This ancient harvest festival follows quickly on the heels of the High Holy Days. At Temple Ohav Shalom, a sukkah, provided for us by our Men’s Club , is open to the congregation families to use for their own informal meals. Sukkot services are held on the eve of Sukkot and on the first morning of the holiday. It is always the congregation’s pleasure to gather in the temple sukkah for the Oneg Shabbat that falls during the festival. The atmosphere, with the crisp autumn air and seasonal foods, make it an especially festive time.
Shavuot and Kabbalat Torah
The festival that marks the pivotal event of the Jewish people – the receiving of the Ten Commandments at Mount Sinai – is important to our congregation for another reason. It is the time when our older teens mark the completion of their studies in our religious school. Formally known as their Confirmation, this service is a time when these youths participate in a Kabbalat Torah service and ceremony. They lead the service, make a statement of the faith, which they have composed on an individual basis, and read from the Torah. It is an inspiring service held on the eve of Shavuot or on the Shabbat morning that falls closest to that day.
For those who wish to say Kaddish for their loved ones, Yizkor services are held at Yom Kippur, Sukkot, Passover and Shavuot.
Simchat Torah/Sh’mini Atzeret
Simchat Torah is the 8th day of Sukkot and is a celebration of concluding and resuming the annual cycle of the Torah readings. During worship services, the congregation joyously celebrates with singing and dancing for the tradition of 7 hakafot (processions) of the Torahs around the sanctuary. Included in the worship for this holiday is Yizkor, the memorial service to remember parents and loved ones. In a perfect cycle, the Torah takes us from the beginning of time to the end of the Moses’s journey. At this service, our congregants start seated in the sanctuary, but end dancing outdoors with our Torah scrolls. It is a joyful night for all.
At Temple Ohav Shalom, we mark the 8 day winter festival with a community lighting of individual Chanukiot at the Shabbat service during the festival. The congregation also holds a delightful Chanukkah dinner complete with latkes, songs and dreidel games.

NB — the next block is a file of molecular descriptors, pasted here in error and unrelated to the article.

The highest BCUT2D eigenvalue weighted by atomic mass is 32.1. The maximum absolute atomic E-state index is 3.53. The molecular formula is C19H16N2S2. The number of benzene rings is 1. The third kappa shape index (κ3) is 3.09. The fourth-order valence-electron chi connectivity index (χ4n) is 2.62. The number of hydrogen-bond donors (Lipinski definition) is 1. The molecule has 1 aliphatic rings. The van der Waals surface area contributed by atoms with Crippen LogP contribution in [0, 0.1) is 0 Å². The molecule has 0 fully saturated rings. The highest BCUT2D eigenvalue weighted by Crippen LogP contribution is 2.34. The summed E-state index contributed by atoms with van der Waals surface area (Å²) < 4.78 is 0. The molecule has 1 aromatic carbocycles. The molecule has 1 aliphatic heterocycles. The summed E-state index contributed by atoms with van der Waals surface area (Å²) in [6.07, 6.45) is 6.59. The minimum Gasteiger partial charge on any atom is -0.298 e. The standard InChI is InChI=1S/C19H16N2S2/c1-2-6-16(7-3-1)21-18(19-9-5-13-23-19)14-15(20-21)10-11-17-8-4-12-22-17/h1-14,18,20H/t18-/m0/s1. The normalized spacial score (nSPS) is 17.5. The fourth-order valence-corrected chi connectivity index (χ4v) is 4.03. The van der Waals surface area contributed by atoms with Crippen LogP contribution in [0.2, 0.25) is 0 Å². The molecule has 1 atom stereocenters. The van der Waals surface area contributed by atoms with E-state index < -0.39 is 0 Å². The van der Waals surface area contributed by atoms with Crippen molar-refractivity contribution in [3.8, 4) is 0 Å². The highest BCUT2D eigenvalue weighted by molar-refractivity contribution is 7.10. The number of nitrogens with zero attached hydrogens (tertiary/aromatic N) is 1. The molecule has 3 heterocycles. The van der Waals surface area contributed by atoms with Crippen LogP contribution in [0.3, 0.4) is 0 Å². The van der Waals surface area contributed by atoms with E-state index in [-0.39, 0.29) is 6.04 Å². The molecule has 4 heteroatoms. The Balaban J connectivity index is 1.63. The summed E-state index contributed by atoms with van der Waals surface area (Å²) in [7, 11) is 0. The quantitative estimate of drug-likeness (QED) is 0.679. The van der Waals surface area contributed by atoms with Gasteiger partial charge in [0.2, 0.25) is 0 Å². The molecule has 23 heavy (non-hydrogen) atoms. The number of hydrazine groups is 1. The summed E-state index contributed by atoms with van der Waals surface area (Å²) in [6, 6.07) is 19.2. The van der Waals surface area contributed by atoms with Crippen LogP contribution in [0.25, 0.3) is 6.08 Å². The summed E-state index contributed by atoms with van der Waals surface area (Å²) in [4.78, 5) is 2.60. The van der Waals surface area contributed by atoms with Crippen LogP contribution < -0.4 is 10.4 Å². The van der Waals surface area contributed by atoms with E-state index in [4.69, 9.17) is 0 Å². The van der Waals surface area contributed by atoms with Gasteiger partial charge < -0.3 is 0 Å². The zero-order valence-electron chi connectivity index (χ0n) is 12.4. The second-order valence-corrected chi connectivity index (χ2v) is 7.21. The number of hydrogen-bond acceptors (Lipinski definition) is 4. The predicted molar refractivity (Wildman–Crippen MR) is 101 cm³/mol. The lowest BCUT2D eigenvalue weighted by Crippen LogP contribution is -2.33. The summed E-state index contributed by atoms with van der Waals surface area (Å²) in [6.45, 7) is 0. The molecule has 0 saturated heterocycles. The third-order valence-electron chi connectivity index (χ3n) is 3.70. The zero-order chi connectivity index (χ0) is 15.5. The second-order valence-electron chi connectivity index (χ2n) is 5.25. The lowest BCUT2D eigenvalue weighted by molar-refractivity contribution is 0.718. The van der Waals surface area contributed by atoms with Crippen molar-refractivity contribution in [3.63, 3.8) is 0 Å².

Although these 8 nights that delight are observed primarily in our family’s homes, our families would never miss the chance to gather for a potluck Channukah supper, sponsored by the Women of Ohav Shalom . The social hall is ablaze with the light cast by dozens of Chanukkah candelabras and the tantalizing fragrance of potato pancakes tempts everyone away from their low-carb regimen. It is a night of celebration, friendship and great food.
In celebration of the story of Esther, members of the temple (young and old) don costumes and listen to a lively Purim Schpiel on the night of this festival. The evening culminates with the reading of the Megillah. Elvis, a frail elderly women (who strangely resembles one of our male congregants) and others have all been rumored to make spontaneous appearances. The popular Purim Carnival, complete with games, prizes and hamentaschen, is held on the closest Sunday and is sponsored by the Women of Ohav Shalom .
Spring brings relief from the challenge of a Pittsburgh winter and Passover is always a part of the season’s change. The temple typically provides a community Seder on the second night of Passover. (See the temple calendar.) Passover services are held on the morning of the 2nd day and on the morning of the 7th day.
On this solemn day, we gather with our older school children to remember, to mourn and to mark a time we must never forget. Central to our service is a visit by the congregation to the Temple Ohav Shalom Holocaust Memorial Garden where the Six Million Martyrs are memorialized with a powerful and moving sculpture.